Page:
Windows 7 Availability Extended

The big news in Windows support is still the impending end of extended support for Windows XP which is April 8, 2014. What you might not have known is that mainstream support of Windows 7 will be ending in the near future as well. Mainstream support is a period of support during which Microsoft actively writes new code for an operating system, sometimes adding new features in addition to fixing bugs and patching security holes. When mainstream support ends for a version of Windows, so does the availability of the operating system on new computers. Due to customer demand, the previous mainstream support end date for Windows 7 has been moved from October 31, 2014 to January 13, 2015. Many of the major computer manufacturers have however already stopped building new retail and consumer systems with Windows 7 on them. Businesses and consumers can still purchase some models with Windows 7 installed from the computer manufacturer’s websites though they are being sold as downgrades. This means you only get a license key for Windows 8 so if you have to reload the computer or replace the hard drive you will be installing Windows 8 and not 7.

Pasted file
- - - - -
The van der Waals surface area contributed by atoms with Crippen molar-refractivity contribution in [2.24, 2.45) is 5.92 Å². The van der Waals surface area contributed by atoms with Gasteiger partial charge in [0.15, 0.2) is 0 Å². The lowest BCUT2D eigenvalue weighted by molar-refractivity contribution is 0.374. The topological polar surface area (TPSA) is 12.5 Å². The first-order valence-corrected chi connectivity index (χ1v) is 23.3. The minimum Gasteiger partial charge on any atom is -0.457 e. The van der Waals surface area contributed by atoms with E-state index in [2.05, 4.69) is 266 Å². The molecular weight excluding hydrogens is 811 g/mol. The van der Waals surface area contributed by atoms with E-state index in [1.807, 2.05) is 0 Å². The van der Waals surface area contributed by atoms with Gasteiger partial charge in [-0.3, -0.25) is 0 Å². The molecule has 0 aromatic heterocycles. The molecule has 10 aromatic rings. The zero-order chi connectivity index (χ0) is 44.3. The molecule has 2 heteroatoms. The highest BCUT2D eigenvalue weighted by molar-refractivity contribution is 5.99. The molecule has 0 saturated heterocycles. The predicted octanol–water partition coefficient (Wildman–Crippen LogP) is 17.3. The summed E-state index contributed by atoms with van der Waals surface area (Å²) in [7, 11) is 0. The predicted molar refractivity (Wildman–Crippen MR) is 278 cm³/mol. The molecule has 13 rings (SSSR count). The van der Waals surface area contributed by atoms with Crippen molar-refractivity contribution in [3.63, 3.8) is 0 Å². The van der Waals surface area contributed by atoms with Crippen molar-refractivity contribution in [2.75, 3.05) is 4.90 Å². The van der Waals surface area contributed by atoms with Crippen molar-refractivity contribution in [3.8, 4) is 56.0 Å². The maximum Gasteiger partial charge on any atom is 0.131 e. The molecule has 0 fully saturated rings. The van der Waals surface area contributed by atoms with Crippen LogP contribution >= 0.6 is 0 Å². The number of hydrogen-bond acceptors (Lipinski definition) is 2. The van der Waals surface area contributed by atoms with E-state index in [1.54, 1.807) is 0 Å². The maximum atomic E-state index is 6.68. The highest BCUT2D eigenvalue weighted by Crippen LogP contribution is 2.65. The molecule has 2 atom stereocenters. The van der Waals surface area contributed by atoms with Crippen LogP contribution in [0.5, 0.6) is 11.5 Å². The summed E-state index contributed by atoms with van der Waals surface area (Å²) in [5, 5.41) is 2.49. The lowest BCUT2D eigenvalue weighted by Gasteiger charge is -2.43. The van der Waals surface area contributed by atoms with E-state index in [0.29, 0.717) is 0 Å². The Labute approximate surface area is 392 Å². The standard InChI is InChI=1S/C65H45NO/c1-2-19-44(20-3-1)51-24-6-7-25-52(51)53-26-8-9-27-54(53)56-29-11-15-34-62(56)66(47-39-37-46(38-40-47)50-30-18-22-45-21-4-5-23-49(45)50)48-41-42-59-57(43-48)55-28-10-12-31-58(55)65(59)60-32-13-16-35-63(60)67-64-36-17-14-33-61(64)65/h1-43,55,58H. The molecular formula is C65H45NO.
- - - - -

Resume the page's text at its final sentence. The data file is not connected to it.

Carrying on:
The concession by Microsoft to extend mainstream support might give some of you out there a little more breathing room for testing and planning for the move to Windows 8.1. Windows 7 still has some life left after the end of mainstream support date however. Existing computers with Windows 7 installed will enjoy extended support through January 14, 2020. On that day, Windows 7 will be in the same position Windows XP is now. It will become a liability. Just because Windows 7 will be supported through 2020 does not mean you shouldn’t have a plan for implementing Windows 8.1 in your environment. Like it or not, Windows 8.1 will find its way onto your network well before 2020.

If you don’t have a plan for supporting Windows 8.1 on your network you should be developing one now. You should also be planning to move from your Windows Server 2003 and Windows Server 2008 based servers. If the task seems too daunting or you just don’t have the time to devote to this kind of planning you need to bring someone like Jacobs and Company B.I.T.S. in to help you develop a migration plan not just for Windows 8.1 but to also to help prepare for whatever comes next. If you have not already read it, I recommend that you read my article “Every Business Needs a CIO” also printed in this volume of the newsletter to help you better understand how Jacobs and Company B.I.T.S. can help you maintain your IT systems and plan for the future.    

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